State v. Kinder, No. 75082

CourtUnited States State Supreme Court of Missouri
Writing for the CourtLIMBAUGH; HOLSTEIN; PRICE; WHITE; WHITE; In some regards, the judge's conduct here is more egregious than that alleged in Smulls, which makes the Court's about-face that much more disturbing. This is no impromptu remark, conducive to misunderstanding
Citation942 S.W.2d 313
Docket NumberNo. 75082
Decision Date17 December 1996
PartiesSTATE of Missouri, Respondent, v. Brian J. KINDER, Appellant.

Page 313

942 S.W.2d 313
STATE of Missouri, Respondent,
Brian J. KINDER, Appellant.
No. 75082.
Supreme Court of Missouri,
En Banc.
Dec. 17, 1996.
Rehearing Denied Jan. 21, 1997.

Page 320

William J. Swift, Asst. Public Defender, Columbia, for appellant.

Jeremiah W. (Jay) Nixon, Attorney General, Breck K. Burgess, Assistant Attorney General, Jefferson City, for respondent.

Thomas Carter, II, St. Louis, amicus National Legal Aid and Defenders Assn.


A jury found Brian Kinder guilty of first degree murder, rape, and armed criminal action. He was sentenced to death and two consecutive life terms. The postconviction court overruled Kinder's Rule 29.15 motion after an evidentiary hearing. On consolidated appeal, we affirm the conviction, sentence, and denial of postconviction relief.


On Friday, December 21, 1990, at about 6:30 p.m., defendant Brian Kinder went with Don Williams to the home of Williams' estranged wife, Cynthia Williams, to pick up two of the Williams' children for the weekend. The Williams' third child, Donald Culton, remained at his mother's home for the evening. Cynthia Williams came home from work and then went out with relatives on that Friday evening. At about 10:00 or 10:30 that same night, Kinder returned to his own home. Earl Smith, who was at the Kinder home, saw Kinder with a pipe that had black tape on one end. Kinder left his home at about 11:00 or 11:30 p.m.

At about 12:00 or 12:30 a.m., Kinder, with the pipe in hand, was standing outside of Gibb's Esquire Bar, which was 40 yards from Cynthia Williams' home, and while there he got into an argument with Dwayne Wingo. Wingo left the area at about 1:00 a.m., drove past Cynthia Williams' home to a restaurant, and then returned to the bar. During the trip he saw Kinder coming out of Cynthia Williams' home, and on his return, he saw Kinder back in front of the bar.

At some point after midnight and after Cynthia Williams had returned home, Donald Culton, Cynthia's son, was awakened by a noise that sounded like a briefcase or shoes dragging on the floor. He also heard "the sound of someone trying to breathe." The next morning, Donald found his mother's unclothed body lying on her bed in a pool of blood. He then went to his next-door neighbors' house and told them his mother was dead, and the police were called.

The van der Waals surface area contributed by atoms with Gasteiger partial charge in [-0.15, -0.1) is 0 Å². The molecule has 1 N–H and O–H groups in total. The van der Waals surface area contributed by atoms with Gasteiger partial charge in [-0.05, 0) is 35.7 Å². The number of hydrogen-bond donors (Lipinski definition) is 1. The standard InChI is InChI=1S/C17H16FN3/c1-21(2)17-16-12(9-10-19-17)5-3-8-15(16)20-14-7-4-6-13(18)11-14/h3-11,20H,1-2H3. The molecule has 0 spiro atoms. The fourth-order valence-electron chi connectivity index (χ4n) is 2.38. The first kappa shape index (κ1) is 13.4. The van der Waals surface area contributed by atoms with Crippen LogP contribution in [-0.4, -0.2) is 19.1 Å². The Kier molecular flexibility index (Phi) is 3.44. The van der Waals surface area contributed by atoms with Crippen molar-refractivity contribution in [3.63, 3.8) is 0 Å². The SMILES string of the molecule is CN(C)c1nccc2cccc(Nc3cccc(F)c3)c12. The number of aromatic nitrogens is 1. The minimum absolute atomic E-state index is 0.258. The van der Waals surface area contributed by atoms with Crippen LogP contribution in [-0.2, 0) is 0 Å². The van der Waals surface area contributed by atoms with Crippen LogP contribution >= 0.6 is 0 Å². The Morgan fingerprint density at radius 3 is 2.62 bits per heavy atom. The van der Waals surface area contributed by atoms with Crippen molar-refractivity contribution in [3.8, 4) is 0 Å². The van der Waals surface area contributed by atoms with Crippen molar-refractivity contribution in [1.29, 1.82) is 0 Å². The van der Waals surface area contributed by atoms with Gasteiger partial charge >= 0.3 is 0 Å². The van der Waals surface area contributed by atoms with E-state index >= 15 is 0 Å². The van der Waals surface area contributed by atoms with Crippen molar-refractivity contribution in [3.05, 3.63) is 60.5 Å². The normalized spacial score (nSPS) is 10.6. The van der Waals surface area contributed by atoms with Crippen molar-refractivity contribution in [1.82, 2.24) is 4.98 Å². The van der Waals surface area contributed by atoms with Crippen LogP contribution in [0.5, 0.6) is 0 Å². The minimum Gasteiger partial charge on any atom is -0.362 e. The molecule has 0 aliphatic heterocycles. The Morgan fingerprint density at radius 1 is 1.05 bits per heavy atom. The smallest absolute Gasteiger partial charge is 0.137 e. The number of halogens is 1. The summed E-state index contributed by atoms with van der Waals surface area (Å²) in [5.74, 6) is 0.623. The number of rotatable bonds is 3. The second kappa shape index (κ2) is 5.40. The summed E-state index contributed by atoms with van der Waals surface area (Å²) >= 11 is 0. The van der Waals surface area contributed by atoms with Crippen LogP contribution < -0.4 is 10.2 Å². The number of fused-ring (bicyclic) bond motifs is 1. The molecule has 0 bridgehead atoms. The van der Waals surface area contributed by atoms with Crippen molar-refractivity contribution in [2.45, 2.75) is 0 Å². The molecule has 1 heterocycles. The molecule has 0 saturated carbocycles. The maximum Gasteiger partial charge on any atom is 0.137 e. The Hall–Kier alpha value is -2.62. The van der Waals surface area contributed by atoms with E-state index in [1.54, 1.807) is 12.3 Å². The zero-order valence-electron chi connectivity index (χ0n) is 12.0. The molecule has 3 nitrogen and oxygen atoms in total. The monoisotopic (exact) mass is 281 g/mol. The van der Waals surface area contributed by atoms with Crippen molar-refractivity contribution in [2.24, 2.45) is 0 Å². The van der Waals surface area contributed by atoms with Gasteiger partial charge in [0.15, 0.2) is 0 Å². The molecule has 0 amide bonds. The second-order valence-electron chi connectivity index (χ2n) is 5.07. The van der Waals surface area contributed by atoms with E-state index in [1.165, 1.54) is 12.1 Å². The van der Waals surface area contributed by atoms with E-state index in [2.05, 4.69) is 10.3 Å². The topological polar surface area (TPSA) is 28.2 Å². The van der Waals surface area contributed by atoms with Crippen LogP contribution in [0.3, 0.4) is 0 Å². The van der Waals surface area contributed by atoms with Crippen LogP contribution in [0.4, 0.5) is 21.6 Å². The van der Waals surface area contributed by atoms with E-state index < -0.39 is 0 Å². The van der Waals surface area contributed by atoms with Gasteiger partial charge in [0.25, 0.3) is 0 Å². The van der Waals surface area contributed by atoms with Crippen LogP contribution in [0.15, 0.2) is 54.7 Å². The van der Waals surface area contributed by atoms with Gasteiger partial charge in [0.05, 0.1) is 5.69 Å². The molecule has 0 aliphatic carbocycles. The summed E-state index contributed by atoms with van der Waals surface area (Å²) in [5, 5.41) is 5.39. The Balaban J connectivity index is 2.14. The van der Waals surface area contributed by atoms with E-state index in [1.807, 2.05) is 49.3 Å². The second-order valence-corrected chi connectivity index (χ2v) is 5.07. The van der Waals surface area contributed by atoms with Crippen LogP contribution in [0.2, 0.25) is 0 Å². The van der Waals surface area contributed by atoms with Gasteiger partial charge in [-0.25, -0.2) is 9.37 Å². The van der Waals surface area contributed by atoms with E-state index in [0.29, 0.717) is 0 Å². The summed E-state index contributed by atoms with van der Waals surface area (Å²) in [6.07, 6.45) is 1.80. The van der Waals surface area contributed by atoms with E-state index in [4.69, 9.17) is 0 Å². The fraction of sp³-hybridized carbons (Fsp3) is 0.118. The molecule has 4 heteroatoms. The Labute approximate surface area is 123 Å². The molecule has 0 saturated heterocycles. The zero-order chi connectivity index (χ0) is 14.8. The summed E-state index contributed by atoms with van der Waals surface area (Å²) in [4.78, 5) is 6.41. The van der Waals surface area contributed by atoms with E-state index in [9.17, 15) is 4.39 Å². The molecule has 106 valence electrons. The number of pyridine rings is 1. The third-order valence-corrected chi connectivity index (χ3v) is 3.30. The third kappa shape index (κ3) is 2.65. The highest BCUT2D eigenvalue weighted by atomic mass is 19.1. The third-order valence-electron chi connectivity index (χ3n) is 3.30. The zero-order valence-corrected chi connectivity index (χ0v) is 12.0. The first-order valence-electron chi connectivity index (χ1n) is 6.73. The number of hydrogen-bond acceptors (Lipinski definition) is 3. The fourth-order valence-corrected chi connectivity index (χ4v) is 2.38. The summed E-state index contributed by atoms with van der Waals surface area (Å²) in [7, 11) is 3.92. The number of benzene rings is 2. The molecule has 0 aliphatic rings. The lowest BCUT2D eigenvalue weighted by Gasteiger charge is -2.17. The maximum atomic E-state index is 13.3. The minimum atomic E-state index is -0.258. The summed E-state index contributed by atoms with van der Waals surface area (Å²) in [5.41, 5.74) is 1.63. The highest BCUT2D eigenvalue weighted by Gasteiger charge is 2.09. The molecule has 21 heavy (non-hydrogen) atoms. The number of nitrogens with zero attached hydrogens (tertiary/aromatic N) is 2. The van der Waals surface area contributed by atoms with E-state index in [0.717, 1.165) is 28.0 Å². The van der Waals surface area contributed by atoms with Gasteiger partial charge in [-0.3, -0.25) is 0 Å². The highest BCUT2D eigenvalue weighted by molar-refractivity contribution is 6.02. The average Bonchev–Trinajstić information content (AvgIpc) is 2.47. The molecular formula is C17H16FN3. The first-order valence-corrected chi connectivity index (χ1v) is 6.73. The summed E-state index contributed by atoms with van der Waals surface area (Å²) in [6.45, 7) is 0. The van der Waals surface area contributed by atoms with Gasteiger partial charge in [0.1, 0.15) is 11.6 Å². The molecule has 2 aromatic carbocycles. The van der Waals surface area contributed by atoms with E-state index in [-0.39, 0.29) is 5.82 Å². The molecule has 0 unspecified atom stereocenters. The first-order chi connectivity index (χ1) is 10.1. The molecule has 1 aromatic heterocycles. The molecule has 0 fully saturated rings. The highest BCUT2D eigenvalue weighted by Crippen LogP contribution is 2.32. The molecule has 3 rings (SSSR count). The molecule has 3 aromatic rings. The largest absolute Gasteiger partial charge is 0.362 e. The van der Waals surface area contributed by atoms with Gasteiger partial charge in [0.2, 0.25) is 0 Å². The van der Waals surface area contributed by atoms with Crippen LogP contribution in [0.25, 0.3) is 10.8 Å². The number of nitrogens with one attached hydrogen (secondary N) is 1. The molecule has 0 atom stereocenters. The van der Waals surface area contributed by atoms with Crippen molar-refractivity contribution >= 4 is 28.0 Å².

Police processed the crime scene that Saturday morning and began an investigation. A pathologist determined that Cynthia Williams died from extensive head injuries caused by multiple blows with a reasonably heavy blunt object, and that her injuries were consistent with being beaten with a pipe. In addition, DNA testing revealed that genetic material in the semen recovered from the body matched Kinder's genetic profile.

Based on this and other incriminating evidence, the jury found Kinder guilty as charged. During penalty phase, the jury found two statutory aggravating circumstances

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and recommended a death sentence, which the trial court then imposed.



Six days before the trial was scheduled to begin, the trial judge, who was facing an election that year, issued a press release announcing his decision to switch parties from Democrat to Republican. Kinder, an indigent African-American, then filed a motion to disqualify on the ground that the press release reflected that the trial judge could not fairly serve on a case involving an unemployed African-American. The press release, which was the sole evidence Kinder presented in support of the motion, stated, in relevant part, as follows:

The truth is that I have noticed in recent years that the Democrat party places far too much emphasis on representing minorities such as homosexuals, people who don't want to work, and people with a skin that's any color but white. Their reverse-discriminatory quotas and affirmative action, in the work place as well as in schools and colleges, are repugnant to me.... I believe that a person should be advanced and promoted, in this life, on the basis of initiative, qualifications, and willingness to work, not simply on the color of his or her skin, or sexual preference.

While minorities need to be represented, or [sic] course, I believe the time has come for us to place much more emphasis and concern on the hard-working taxpayers in this country.... That majority group of our citizens seems to have been virtually forgotten by the Democrat party.

After a hearing, the motion was denied, and Kinder now presses the point on appeal.